Doris Day is a lifelong animal lover. Her affection for "four-leggers" (Day's term for animals) was cemented when the family dog, Tiny, remained by her side as a teenaged Day recovered from a car crash. As an actress, an activist and even as a hotelier, she's consistently worked to assist and provide better treatment for all creatures. Given what Day's accomplished over the years, it seems animals couldn't have found a truer, or more devoted, friend.
A star who stood up for animals
Alfred Hitchcock could be a taskmaster on his film sets, but Doris Day wasn't afraid to challenge him if it meant helping animals. During filming of The Man Who Knew Too Much, she refused to carry on with her part unless animals around the set in Morocco were fed. Day spoke with Hitchcock, and soon dogs, cats, burros, horses and more were eating happily. In the end, not only was Day's performance applauded, her animal-friendly actions had set an example for future film productions.
However, there's one facet of her acting career that Day came to regret: wearing furs on the screen. Wanting to lessen fur's appeal, she appeared with actresses like Mary Tyler Moore and Angie Dickinson in a campaign promoting fake fur. In the 1971 print ad, Day was quoted as saying: "Killing an animal to make a coat is a sin. It wasn't meant to be, and we have no right to do it."
Though Day didn't relish her position in the public eye, her interest in animals even prompted her to come out of retirement and return to television. On Doris Day's Best Friends, she offered information about animals and their care (and also chatted with celebrity guests). The show's 26 episodes aired in 1985-86.
Organized to help animals
Day was a co-founder of Actors and Others for Animals in 1971, and in 1978 she started her own organization to help animals: the Doris Day Pet Foundation. The foundation's goal was to provide medical care and to find homes for unwanted pets; it was the precursor to the Doris Day Animal Foundation (DDAF).
Today, DDAF is a nonprofit that issues grants to many animal-oriented nonprofit groups, supporting pet food pantries, veterinary care and educational materials. It also contributes to programs such as World Spay Day, a scholarship at UC Davis for veterinary students and horse rescue and adoption. In addition, there is the Duffy Day Lifesaving Program, named after one of Day's own rescue dogs. This program helps defray the costs of veterinary care for aged and special needs pets, and thus spares them from being euthanized.
Last but not least, the Doris Day Animal League came into being in 1987. This group, another nonprofit that was founded by Day, lobbies government bodies and officials to improve conditions for animals. Among the issues it's addressed are enacting limits on animal testing and the slaughter of wild horses. It's also succeeded in requiring certification and inspection for animal breeders who sell directly to the public. DDAL became part of the Humane Society in 2007.
Involved at every level of animal welfare
Day didn't simply set up a few animal welfare groups and then step back from the fray. Instead, she's often gotten down in the trenches in order to help "four-leggers."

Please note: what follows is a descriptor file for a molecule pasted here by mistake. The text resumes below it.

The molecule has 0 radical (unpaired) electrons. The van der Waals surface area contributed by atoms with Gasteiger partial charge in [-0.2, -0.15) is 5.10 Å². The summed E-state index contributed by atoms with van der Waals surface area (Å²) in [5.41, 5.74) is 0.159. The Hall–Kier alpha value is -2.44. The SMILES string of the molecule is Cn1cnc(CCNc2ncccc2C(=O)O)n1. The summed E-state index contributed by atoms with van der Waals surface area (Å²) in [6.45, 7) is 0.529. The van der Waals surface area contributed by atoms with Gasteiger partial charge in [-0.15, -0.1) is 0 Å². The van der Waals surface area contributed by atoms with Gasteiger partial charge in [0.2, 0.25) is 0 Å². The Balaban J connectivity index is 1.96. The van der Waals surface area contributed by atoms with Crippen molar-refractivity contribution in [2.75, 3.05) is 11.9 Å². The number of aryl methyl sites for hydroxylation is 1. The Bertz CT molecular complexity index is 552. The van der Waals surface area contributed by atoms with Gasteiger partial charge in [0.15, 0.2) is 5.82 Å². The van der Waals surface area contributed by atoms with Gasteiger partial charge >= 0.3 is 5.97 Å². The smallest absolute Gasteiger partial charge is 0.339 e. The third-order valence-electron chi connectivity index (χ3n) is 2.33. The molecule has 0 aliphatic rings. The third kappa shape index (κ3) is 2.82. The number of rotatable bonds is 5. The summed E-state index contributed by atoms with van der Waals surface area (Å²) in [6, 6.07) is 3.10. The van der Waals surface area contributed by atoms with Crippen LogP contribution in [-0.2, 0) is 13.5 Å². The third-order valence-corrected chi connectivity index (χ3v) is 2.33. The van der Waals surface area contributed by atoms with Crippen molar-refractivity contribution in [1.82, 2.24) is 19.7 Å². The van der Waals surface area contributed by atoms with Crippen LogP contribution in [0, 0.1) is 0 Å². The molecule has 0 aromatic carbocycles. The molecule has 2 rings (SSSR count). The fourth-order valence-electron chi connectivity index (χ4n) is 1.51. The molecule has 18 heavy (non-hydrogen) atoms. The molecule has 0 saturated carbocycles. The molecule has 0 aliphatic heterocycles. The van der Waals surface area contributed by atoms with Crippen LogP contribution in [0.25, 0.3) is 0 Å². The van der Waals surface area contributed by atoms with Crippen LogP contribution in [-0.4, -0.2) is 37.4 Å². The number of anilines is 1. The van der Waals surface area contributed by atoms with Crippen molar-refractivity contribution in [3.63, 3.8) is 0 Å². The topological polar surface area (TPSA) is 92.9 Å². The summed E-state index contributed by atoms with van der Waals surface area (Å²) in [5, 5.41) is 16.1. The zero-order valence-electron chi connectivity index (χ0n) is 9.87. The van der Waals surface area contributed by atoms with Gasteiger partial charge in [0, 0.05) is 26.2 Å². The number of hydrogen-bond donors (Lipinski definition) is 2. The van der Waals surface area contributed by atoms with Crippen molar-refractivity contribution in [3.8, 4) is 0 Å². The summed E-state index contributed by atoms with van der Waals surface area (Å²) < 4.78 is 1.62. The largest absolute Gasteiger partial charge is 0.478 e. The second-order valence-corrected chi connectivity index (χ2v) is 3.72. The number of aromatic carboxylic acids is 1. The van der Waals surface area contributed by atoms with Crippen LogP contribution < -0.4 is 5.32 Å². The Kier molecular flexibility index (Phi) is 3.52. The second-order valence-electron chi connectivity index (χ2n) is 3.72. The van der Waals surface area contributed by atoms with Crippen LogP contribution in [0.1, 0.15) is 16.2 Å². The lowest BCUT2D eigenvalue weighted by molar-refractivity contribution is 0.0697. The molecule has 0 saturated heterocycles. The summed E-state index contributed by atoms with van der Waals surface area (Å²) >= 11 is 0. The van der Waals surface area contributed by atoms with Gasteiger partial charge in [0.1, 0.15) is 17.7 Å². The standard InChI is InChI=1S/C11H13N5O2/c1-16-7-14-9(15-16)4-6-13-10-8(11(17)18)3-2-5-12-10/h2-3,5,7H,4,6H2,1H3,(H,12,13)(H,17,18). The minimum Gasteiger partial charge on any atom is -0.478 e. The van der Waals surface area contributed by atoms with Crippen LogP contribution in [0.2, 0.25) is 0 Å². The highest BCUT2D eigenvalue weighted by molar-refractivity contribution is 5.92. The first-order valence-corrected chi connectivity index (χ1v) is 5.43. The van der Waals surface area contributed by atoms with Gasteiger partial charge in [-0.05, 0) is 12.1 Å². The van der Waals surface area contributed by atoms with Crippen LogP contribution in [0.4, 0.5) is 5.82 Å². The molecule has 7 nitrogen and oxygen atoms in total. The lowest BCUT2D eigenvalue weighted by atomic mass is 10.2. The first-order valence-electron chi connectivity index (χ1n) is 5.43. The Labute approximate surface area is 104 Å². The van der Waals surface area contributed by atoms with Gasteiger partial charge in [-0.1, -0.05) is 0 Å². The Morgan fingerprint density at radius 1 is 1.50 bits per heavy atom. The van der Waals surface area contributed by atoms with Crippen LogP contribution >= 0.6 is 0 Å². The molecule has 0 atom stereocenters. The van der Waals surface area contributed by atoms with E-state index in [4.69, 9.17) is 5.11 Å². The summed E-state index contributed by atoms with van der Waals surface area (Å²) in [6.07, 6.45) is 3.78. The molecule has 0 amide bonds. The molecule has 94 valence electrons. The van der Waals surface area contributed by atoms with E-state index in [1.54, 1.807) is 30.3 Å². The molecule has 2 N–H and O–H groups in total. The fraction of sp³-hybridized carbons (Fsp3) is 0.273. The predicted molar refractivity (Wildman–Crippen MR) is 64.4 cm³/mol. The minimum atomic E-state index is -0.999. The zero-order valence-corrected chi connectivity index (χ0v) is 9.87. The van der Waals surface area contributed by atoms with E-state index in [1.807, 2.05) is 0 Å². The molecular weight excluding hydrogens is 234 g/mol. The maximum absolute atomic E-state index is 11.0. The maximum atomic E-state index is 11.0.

When Day lived in Beverly Hills, people would often leave unwanted dogs at her home. In order to find loving homes for abandoned dogs (and cats), she would carry photos of the animals with her. And though her pet foundation leased kennel space when it started up, that didn't stop Day from continuing to foster many animals herself.
Day also didn't shy away from using her fame and connections to help animals. When Ronald Reagan was governor of California, she called him to talk about problems with animal shelters in Los Angeles (the two were friends who'd both worked together and dated, so she knew her call would be answered). When Bill Clinton was in the White House, she encouraged him to have his dog, Buddy, fixed. After the Clintons opted to do just that, they made sure to let Day know about their decision.
Created the Pet-friendly Cypress Inn
Day wants to make the world a better place for animals, and that concern extends beyond activism, legislation and veterinary care. As co-owner of the Cypress Inn in Carmel, California, Day was able to create a spot where pets are truly welcome.
While staying at the Inn, pets are invited to join their family for meals and are able to sleep in comfort. In Carmel, dogs can run unleashed on the beach; the hotel also keeps a list of pet-friendly restaurants in the area. Plus if the human members of an animal's family have to go to a less pet-friendly locale, contact information for pet sitters is available.
Continuing her commitment to aiding animals , Day donated proceeds from her most recent album, My Heart (2011), to go to her DDAF, raising approximately $60,000 for the organization. And in December 2014, Day wrote in a year-end blog post that a celebration for her 90th birthday earlier that year had raised "more than twice our $90K goal amount for my Foundation—it doesn’t get better than that!"
In a 2011 interview with the Hollywood Reporter, Day declared, "I'm going to do as much as I can for the animal world, and I'll never stop." Though she recently turned 91, DDAF confirmed to Bio that Day's commitment to animal welfare and to her foundation remains undiminished. Today she's still an active participant in the foundation's activities, keeping abreast of grant applications and recording her founder's messages. She also makes sure to sign CDs, DVDs and other memorabilia so that the items can be sold to raise money for animals.
The foundation's Facebook page offers updates about its activities and beneficiaries, and no matter what it's involved with there's one constant: Doris Day is someone animals can always depend on.